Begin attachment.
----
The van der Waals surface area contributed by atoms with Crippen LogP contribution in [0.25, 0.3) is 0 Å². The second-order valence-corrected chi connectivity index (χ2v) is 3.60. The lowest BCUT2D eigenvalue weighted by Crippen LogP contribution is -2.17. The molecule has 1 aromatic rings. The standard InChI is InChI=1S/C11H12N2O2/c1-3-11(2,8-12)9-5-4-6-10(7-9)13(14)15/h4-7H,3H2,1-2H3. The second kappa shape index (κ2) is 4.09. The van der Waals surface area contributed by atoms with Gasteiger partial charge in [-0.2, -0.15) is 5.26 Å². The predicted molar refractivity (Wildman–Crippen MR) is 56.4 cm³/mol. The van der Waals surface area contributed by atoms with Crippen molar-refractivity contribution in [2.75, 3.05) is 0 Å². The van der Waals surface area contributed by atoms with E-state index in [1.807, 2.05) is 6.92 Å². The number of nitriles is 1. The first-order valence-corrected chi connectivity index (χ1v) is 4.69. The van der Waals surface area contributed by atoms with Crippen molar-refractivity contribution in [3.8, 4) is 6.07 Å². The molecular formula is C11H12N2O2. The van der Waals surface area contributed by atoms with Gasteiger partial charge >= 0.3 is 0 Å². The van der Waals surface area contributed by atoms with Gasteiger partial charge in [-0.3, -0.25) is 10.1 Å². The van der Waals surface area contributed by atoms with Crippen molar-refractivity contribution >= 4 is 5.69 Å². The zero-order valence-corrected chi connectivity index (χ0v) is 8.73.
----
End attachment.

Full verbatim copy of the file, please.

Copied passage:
The van der Waals surface area contributed by atoms with Crippen LogP contribution in [0.25, 0.3) is 0 Å². The second-order valence-corrected chi connectivity index (χ2v) is 3.60. The lowest BCUT2D eigenvalue weighted by Crippen LogP contribution is -2.17. The molecule has 1 aromatic rings. The standard InChI is InChI=1S/C11H12N2O2/c1-3-11(2,8-12)9-5-4-6-10(7-9)13(14)15/h4-7H,3H2,1-2H3. The second kappa shape index (κ2) is 4.09. The van der Waals surface area contributed by atoms with Gasteiger partial charge in [-0.2, -0.15) is 5.26 Å². The predicted molar refractivity (Wildman–Crippen MR) is 56.4 cm³/mol. The van der Waals surface area contributed by atoms with Crippen molar-refractivity contribution in [2.75, 3.05) is 0 Å². The van der Waals surface area contributed by atoms with E-state index in [1.807, 2.05) is 6.92 Å². The number of nitriles is 1. The first-order valence-corrected chi connectivity index (χ1v) is 4.69. The van der Waals surface area contributed by atoms with Crippen molar-refractivity contribution in [3.8, 4) is 6.07 Å². The molecular formula is C11H12N2O2. The van der Waals surface area contributed by atoms with Gasteiger partial charge >= 0.3 is 0 Å². The van der Waals surface area contributed by atoms with Gasteiger partial charge in [-0.3, -0.25) is 10.1 Å². The van der Waals surface area contributed by atoms with Crippen molar-refractivity contribution >= 4 is 5.69 Å². The zero-order valence-corrected chi connectivity index (χ0v) is 8.73.